Once submissions are received, the team meets and makes selections. If they find an artist or business they want to feature, they reach out to collect content, conduct interviews, and take photographs. They also sort through editorial submissions, test recipes, and select products for the magazine’s Midwest Tastemakers shopping guide. The aim is for Driftless to appeal to a broad audience so that all readers find something interesting within the pages of each issue. The team hopes readers will discover something new, something they might become passionate about. After curating the issue, the design process begins and, after many edits and proofs, the magazine is printed.

"Driftless" issues (l-r): Issue 1 cover photo by Leah Fithian, Issue 2 cover photo by Shelly Westerhausen, Issue 3 cover photo by Evan Perigo, and Issue 4 cover photo by Jason Robinette. | Courtesy images

“Driftless” issues (l-r): Issue 1 cover photo by Leah Fithian, Issue 2 cover photo by Shelly Westerhausen, Issue 3 cover photo by Evan Perigo, and Issue 4 cover photo by Jason Robinette. | Courtesy images

Issue Four

The current issue, Issue 4, focuses on the fall and winter season with features on Midwestern cafés, artisans, and contemporary artists. The magazine is filled with beautiful photographs, too, including commentary on Chicago buildings through “Deconstruction,” a photo series of structures just before and during their demolition. It also includes seasonal cookie recipes and collaborative storytelling projects with images and poetry. You will also find a few articles from Bloomington in the mix: a heartfelt narrative about the owner of The Cabin Restaurant and Lounge on Route 446 East and a Q&A with the owners of Rainbow Bakery.

Driftless invites readers to slow down and take a moment to see something new. It beckons you to see the beauty in the world around you, discover tucked-away places you have never been, and be inspired by the people and places not too far from home. Whether you live in the region or somewhere beyond, Westerhausen, Fithian, and Powell Teeter have created Driftless to prove that the Midwest is not just flyover territory; it is well worth the stop.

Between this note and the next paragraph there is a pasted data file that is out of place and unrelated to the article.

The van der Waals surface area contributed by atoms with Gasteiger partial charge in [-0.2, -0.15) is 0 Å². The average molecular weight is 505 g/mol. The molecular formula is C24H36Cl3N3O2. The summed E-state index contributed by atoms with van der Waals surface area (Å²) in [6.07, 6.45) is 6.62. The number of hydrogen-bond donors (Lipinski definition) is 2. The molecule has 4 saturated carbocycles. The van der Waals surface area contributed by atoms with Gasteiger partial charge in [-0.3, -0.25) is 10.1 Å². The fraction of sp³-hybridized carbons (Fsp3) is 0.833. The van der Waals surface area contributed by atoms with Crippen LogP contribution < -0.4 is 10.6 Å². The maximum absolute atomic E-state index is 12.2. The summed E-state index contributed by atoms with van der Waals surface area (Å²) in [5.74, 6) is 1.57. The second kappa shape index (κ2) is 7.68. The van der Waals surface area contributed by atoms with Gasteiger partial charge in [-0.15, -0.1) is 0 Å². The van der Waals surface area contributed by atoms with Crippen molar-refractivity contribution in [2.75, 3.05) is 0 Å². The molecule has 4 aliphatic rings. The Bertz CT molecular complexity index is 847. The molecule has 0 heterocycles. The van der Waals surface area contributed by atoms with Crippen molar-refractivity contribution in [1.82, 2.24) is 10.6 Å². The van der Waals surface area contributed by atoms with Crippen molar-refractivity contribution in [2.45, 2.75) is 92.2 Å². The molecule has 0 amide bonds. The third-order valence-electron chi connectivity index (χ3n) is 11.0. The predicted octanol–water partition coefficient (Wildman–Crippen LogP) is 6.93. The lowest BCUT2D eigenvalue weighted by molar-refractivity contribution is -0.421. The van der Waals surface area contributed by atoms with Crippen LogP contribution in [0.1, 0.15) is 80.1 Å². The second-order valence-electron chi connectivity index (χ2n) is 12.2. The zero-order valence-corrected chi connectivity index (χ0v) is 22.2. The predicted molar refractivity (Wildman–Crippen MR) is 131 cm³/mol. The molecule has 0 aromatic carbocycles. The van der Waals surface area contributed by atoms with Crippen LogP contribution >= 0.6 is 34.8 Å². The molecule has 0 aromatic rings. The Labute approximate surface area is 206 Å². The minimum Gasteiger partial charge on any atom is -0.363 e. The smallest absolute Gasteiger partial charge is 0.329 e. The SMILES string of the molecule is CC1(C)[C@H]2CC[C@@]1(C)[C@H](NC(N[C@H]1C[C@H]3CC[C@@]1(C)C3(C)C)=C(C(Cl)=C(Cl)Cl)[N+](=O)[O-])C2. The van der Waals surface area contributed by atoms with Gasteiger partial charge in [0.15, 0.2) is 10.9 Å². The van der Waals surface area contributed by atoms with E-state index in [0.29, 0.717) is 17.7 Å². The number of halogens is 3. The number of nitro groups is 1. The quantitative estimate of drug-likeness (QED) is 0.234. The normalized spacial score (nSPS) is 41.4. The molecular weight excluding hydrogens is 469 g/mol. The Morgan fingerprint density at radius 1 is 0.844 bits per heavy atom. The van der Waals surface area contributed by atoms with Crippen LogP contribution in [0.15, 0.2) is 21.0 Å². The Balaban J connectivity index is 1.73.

Copies of Driftless are available for purchase at businesses throughout the region or via their online store for $15. In Bloomington, you can pick up a copy at Bloomington Guitar & Amp, Blueline Media Productions, Cactus Flower, Gather :handmade shoppe & Co.:, and Friends of Art Bookshop

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Contributors
Ann Georgescu
Ann Georgescu has a passion for making unusual connections. She has spent three decades exploring the world through journalism, commercial art, yoga, and hairdressing. From these endeavors, Ann has learned about truth, creativity, practice, and beauty. She has also found them all to be perfect ways to collect stories. Utilizing the tools from her experiences, Ann has a feel for the unusual angle in everyday events and loves to share her impressions through written and visual storytelling.